Since we are talking about a belt, the natural translation to me was "my belt is wide." Belts have length, width, and thickness as dimensions. "Grosse" seems to properly translate to width, maybe to thickness.
"Big belt" is not meaningless: people do say that they have a big belt, especially in Texas. But I think both translations are valid.
While it is possible, it would be unusual to say, "My belt is thick." In my experience, all belts have pretty much the same thickness.
translation said ceinture is waistband, i type my waistband is big, they said i am wrong.
You have to consider what it is that you want Duo to do.
They can choose to give only one meaning for each word. They can ignore the less common but reasonable definitions. But when you get to the general translation exercises you will come across all the common alternatives and more. You will be posting comments about how Duo only ever shows one meaning for a word when there are two or three that are fairly reasonable to be exposed to.
So Duo shows you some alternatives that you might find helpful. But they use the repetitive question and answer questions to train you on the most common and simple meanings of the words.
My guess is that using ceinture to mean waistband in French comes up about as often as waistband comes up in English. Where I'm from that's not very often.
Yes, but if waistband is provided as a suggested translation, it would seem sensible to accept it.
Think of it this way.
Duo gives you some alternative definitions for most words they expose you to. But they drill you on the most common usage.
If you use the less common meanings you will be likely to get more incorrect answers.
They do that because that is what I want them to do. The site seems well used so others must agree.
That's just how it goes sometimes.
Gros(se) and grand(e) can both translate to "big", but grand tends to refer to height and gros to width, especially when it comes to describing people.
let's say someone is learning english, he comes across the word bat, he sees the sentence 'he hits the ball with a bat', then in this sense it's the hitting stick (let's say they call it hitting stick in his native language) that then obviously is another type of bat than in 'a bat is a mammal', let's say they call it 'flying mammal' then it's pretty much clear that for 'a bat is a mammal' they put 'flying mammal' as the highest option and for 'he hits the ball with a bat' they'd put 'hitting stick' as the highest option. same thing here.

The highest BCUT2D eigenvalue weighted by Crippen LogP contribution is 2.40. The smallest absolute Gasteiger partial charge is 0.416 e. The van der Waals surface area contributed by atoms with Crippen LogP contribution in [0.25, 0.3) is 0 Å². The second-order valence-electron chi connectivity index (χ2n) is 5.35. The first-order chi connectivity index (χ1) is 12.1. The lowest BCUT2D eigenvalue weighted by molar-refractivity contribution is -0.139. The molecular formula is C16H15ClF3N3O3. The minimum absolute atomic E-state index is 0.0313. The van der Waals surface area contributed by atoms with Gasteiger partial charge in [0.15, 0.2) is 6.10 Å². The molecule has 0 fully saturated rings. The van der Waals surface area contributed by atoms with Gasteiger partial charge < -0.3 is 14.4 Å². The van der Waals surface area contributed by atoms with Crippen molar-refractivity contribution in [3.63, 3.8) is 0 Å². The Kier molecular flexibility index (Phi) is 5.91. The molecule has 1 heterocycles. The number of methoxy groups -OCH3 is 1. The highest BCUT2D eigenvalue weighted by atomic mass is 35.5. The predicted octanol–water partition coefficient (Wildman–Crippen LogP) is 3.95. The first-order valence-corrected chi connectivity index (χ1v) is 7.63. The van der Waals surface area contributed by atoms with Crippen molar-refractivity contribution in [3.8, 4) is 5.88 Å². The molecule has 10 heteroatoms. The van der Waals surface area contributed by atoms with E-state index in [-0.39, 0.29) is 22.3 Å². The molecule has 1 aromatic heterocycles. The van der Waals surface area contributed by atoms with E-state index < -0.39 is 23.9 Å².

I love this! Beautifully said! It is not just the Letters and Words... it is the culture and scenario. Understanding. You are so tolerant, helpful and clear. Thank you.
Yes , you are absolutely right! My concern is the pronunciation of Grosse, DL uses that appalling pronunciation on other sites too, Very poor teaching in this case, Come on Duo!
It can't. But context, always context and it is for us to think about this as we progress. Gros and Grosse can do Large, Big, Great,Heavy, Fat, Coarse, Thick, Strong, Stout, Full. So, Duo didn't give you all of those options, did it? Spanky Botty Naughty Duo! It is for us to think about just that which we translate as best we can, no?
I agree, when i think about dimemtions of a belt i think it is either long or wide. In the previous question concerning grand vs gross you explained the dimentions but acording to your explanation long is the right answer. Plz fix that.
I used Girdle Was I wrong because they were finished last century, or am I wrong because I am No longer a HORSE?? What was wrong with Girdle?
Girdle has a different meaning than it used to. It used to be a sash or type of belt made of cloth that you wrapped around your waist. Now, though, in English, the word "girdle" is almost always referring to something a woman wears to make her waist/hips smaller (although that fashion item is not very common anymore). The most common translation of ceinture is belt.
I have thought some more about why "My Girdle" won't do and realise that a girdle nowadays only would refer to a horse which is masculine and the sentence began with feminine "MA". I do not think that there is a woman anywhere in their world now, wearing a girdle. I like it... learning a language brings out the fool in me.
It's "ma cienture" because cienture is feminine. Possessive pronouns always agree with the object they refer to, not to the owner as they do in English. Thus "sa voiture" could be either his car or her car, no way to tell without context.
"My waistband is fat" is a phrase I've used in English, so would this be the correct way to say that in French?
I guess it only accepts the word "big" for "grosse." It's nearly the same meaning, though.
Well, you could argue that "huge" has a connotation of being larger than "big." But I agree, DL should accept it.
@007. My belt is gross=Ma ceinture est BRUT. So....in future look carefully at the name of your deodorant?
DL's translation is wrong. You could see this one coming, the absurd English phrase, followed by our howls of protest when we lose a heart. What idiot at DL framed this question? The correct translation might be something like "My belt is wide" or "Long", but how are we poor souls to tell?
Can you also use grande in this to express big or huge? For example; "Ma ceinture est grande".
It's very interesting to me that with all of the comments on this sentence over several years, not a single one mentioned what I was expecting to find when I started reading - namely, how odd the audio sounded.... at least to me, this sounded like "ma ceinture est croissant", although it was admittedly more of a g sound than a c sound at the beginning, so I guess "ma ceinture est groissant"
'Grosse' here sounds like 'grossant.'